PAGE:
Sony saga blends foreign intrigue, star wattage LOS ANGELES (AP) - The hackers who hit Sony Pictures Entertainment days before Thanksgiving crippled the network, stole gigabytes of data and spilled into public view unreleased films and reams of private and sometimes embarrassing executive emails. One month later, the Obama administration confirmed what many had suspected: The North Korean government was behind the punishing breach. U.S. officials are promising a response, unspecified so far.
A chance to breach divide for young in Cuba and US HAVANA (AP) - Daniela Martinez long figured that someday she would leave the struggles of daily life in Cuba and join her uncle in the United States, but after the events of the last few days, the 18-year-old medical student thinks exile may not be her only choice. "He always tells me things are better there," Martinez said, gesturing with her chin toward the sea leading to Florida. Dangling her legs over the edge of the Malecon, the iconic concrete seawall where entertainment-starved young Havanans gather each evening, she said, "I think things are going to get better."
N. Korea proposes joint probe over Sony hacking SEOUL, South Korea (AP) - North Korea on Saturday proposed a joint investigation with the U.S. into the hacking attack against Sony Pictures Entertainment, warning of "serious" consequences if Washington rejects a probe that it believes would prove Pyongyang had nothing to do with the cyberattack. The proposal was seen by analysts as a typical ploy by the North to try to show that it is sincere, even though it knows the U.S. would never accept its offer for a joint investigation.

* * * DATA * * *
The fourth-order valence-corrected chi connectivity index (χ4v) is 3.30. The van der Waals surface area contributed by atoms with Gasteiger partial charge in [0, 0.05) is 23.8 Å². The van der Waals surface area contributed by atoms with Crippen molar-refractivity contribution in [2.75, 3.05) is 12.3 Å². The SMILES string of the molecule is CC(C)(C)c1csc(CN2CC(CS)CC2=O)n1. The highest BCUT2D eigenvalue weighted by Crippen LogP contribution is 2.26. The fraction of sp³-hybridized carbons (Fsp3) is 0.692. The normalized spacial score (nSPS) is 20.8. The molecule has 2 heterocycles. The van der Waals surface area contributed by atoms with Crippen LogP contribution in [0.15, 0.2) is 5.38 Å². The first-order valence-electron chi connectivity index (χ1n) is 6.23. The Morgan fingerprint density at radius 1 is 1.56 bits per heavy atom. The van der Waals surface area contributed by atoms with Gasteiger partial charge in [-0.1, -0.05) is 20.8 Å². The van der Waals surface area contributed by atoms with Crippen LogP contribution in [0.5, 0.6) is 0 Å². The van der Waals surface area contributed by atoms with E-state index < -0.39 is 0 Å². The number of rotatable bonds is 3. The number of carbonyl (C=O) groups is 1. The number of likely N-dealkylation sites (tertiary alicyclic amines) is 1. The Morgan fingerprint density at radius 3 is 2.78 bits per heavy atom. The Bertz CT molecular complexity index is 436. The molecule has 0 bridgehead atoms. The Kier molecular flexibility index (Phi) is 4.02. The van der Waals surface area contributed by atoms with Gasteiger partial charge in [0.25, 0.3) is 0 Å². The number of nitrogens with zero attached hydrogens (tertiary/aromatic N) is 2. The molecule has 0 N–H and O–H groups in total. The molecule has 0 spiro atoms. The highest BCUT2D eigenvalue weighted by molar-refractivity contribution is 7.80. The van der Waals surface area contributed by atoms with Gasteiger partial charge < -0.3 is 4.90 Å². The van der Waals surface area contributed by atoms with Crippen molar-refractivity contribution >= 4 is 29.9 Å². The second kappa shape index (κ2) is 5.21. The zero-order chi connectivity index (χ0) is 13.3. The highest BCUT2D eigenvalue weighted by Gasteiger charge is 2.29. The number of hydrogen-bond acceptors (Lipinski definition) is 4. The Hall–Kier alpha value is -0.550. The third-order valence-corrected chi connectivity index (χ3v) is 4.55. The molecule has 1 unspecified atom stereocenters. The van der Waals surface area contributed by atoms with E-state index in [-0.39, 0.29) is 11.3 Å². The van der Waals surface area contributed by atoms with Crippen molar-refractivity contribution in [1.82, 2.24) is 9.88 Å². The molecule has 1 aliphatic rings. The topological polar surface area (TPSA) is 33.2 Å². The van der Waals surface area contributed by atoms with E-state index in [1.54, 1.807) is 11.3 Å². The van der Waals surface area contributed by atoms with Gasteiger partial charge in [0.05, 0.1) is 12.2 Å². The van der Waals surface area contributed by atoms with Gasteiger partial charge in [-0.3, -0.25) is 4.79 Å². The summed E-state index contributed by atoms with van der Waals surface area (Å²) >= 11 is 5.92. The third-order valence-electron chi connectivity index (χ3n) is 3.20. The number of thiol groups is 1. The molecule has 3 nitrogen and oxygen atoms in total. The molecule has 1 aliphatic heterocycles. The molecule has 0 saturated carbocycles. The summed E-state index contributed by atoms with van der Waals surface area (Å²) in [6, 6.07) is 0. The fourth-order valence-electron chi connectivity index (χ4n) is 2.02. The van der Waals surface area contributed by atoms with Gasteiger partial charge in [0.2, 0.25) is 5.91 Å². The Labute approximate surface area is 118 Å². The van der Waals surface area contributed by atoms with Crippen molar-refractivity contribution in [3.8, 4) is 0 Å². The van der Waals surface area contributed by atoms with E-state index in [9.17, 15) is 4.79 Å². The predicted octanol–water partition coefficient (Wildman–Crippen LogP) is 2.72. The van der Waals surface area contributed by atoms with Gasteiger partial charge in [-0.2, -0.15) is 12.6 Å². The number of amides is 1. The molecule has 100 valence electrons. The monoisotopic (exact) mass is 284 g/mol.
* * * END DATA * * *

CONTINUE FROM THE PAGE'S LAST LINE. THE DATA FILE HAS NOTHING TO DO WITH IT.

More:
Watch Top News Video
Cubans imprisoned in US appear before parliament HAVANA (AP) - Members of the Cuban parliament gave a standing ovation Saturday to three men convicted of spying in the United States who were released as part of a historic agreement to restore relations between the two long-hostile countries. The three men, long regarded as heroes in Cuba, appeared before the National Assembly along with family members. Seated behind them in the audience was Elian Gonzalez, the young Cuban rafter who in 2000 was at the center of a bitter custody battle between relatives in Miami and his father in Cuba.
Burying the dead after Pakistan's school massacre PESHAWAR, Pakistan (AP) - One of the gravediggers at Peshawar's largest graveyard has a rule. He says he never cries when he buries the dead. He's a professional, he says. But as the dead bodies - mostly children - started coming in from a school massacre this week that killed 148 people, he began to weep.
After turbulent year, Obama aims for quiet Hawaii getaway KAILUA, Hawaii (AP) - A tumultuous year all but behind him, President Barack Obama set off for his annual winter getaway in Hawaii hoping for one thing: Quiet. Air Force One touched down late in the evening at Joint Base Pearl Harbor-Hickam, with the president, first lady Michelle Obama, their daughters and two dogs on board. On Saturday, the family was to begin their roughly two-week retreat from the hubbub in Washington on the lush island of Oahu.
Immigrants build document trails to remain in US SAN DIEGO (AP) - Electricity bills. Speeding tickets. Dentist records. Money order receipts. The search for documents is on for immigrants who may qualify for a work permit and reprieve from deportation under measures President Barack Obama announced last month. Applicants must prove they were in the country continuously since Jan. 1, 2010 - a tall order for many accustomed to avoiding trails. For critics, conditions are ripe for fraud.
Christmas 1914: The day even WWI showed humanity PLOEGSTEERT, Belgium (AP) - With British and German forces separated only by a no-man's land littered with fallen comrades, sounds of a German Christmas carol suddenly drifted across the frigid air: "Stille Nacht, Heilige Nacht" ("Silent Night, Holy Night"). Then, during that first Christmas Day in World War I, something magical happened.
Hopes, fears, doubts surround Cuba's oil future MIAMI (AP) - One of the most prolific oil and gas basins on the planet sits just off Cuba's northwest coast, and the thaw in relations with the United States is giving rise to hopes that Cuba can now get in on the action. It's a prospect welcomed by Cubans desperate for economic growth yet deeply concerning for environmentalists and the tourism industry in the region.